11. When his latest novel (ironic that it’s titled “Feedom”) was published last year I heard an interview with Jonathan Franzen wherein he confessed that in order to write his novels he goes to a rented office space that is completely vacant save for one desk and one chair. He writes on a years-old Dell laptop (pre-wireless capability) on which he has disabled the ethernet port by cutting the cord off of an ethernet cable and super-gluing the plug into the ethernet port. All he can do is write. So you’re certainly not alone in your need to manufacture your focus. Perhaps we should be better able to focus on our own, but I think knowing and working within your own limitations is almost as big a challenge.

    • Thanks for this, Gale: “knowing and working within your own limitations is almost as big a challenge.” That might actually be one of my life’s biggest hurdles: recognizing my weaknesses, accepting them, and finding a way to deal with them. If only my tendency to get lost in the world of the Internet probably were the worst of them.

  12. That’s when I really like a notebook, a nice pen, and a park bench. 🙂

  13. I have been killing two birds with one stone: putting the sleepless baby in the car and driving up the coast in the afternoon until she’s asleep, and then parking somewhere I can see the ocean and either writing longhand or with my iPad (no 3G) and a Bluetooth keyboard. So if you add up the cost of car and carseat, iPad and keyboard, I’m pretty heavily invested.

  14. It’s funny that you write this now, since I was just looking into the Freedom app this week. Like Dona B., I also use my 3G-less iPad to get some work done now and then (but without her spectacular view). But when I’m home, connected to the internet, I’m hopeless. I share your question as to whether or not I need to pay my computer to keep me away from the internet. I keep thinking I am surely stronger than that, but then in the middle of a sentence I wander off to check my email. Freedom is sounding pretty good.

  15. First…I’m interrupting a writing session because I just remembered that I read this and so obviously had to click over to chrome right away and come here to comment. Clearly.
    Second – I’m using OmWriter for Mac which I’m in love with. You CAN click away from a writing session, but it makes sure to chastise you first. Plus it works in full screen mode only, doesn’t distract you with lots of formatting options, spell check, thesaurus etc and you get beautiful, stark landscapes upon witch to write. Oh, and the best thing, little clicky noises as I type. I feel SO productive.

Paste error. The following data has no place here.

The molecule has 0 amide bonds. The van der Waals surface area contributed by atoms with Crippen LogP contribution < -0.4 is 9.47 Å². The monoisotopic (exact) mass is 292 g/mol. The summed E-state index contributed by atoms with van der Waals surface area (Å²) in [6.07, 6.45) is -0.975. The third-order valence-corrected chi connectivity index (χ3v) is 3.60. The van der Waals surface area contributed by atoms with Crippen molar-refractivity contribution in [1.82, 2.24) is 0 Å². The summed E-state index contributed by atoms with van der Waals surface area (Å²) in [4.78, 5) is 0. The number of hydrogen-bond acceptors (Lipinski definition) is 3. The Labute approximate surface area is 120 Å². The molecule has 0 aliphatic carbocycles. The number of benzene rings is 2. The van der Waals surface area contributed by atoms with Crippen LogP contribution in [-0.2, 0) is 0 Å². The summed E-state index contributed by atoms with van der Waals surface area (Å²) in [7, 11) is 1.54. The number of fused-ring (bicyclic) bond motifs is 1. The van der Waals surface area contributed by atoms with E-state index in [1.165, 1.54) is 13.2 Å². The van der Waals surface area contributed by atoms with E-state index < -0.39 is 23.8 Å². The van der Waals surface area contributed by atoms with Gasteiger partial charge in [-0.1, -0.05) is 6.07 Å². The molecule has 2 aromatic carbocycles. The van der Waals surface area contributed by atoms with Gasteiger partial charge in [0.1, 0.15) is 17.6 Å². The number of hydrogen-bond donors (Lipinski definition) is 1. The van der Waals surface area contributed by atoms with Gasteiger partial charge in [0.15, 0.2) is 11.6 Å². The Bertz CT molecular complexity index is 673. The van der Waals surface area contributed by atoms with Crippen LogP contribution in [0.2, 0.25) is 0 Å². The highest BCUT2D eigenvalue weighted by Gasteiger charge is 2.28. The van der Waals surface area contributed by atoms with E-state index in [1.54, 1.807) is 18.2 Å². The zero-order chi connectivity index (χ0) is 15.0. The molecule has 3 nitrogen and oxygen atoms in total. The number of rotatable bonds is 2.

But, clearly it looks like I need OMWriter AND Freedom. Gah.

  16. So much wisdom here. We need to “free” ourselves from the tools that were supposed to free up time.

    Especially hard for writers I think. Especially critical for writers I think. The lure – here – the ease of it. Not necessarily a good thing.

    I’ll be coming back to this post I think. Um, unless I choose an hour of freedom. Or maybe more.

    🙂

  17. I just signed up for Freedom, after a particularly ridiculous work session filled with internet distraction. Such an ironic tool.

  18. Freedom scares me. 🙂 But I can see the appeal — and the need for it. Wouldn’t pay for it – especially when I can just turn my Internet off myself. But real freedom? I would pay but pretty sure I cant afford.

  19. First of all, BRAVA to you for carving out an hour (!!) for you, your soul and your career.

    Secondly, I have the same itchy finger that always wants to hop onto other things when I’m writing. “Just a little mental break”, I’ll think. I wonder how many truly deep, wonderful pieces I’ve broken with those constant little breaks.

    Good stuff questions here, friend. xo

  20. Alt+Tab – my fingers are poised at those two buttons all. the. time. (That and Ctrl+Z – hah!) As I type this, my Chrome has these tabs open: Gmail, Facebook, Twitter, an unread article from Twitter and your blog. If I hit alt+tab, it would alternate to my work email, or a PDF doc I’m supposed to review or a Word doc that I’m supposed to be working on. I have computer ADHD.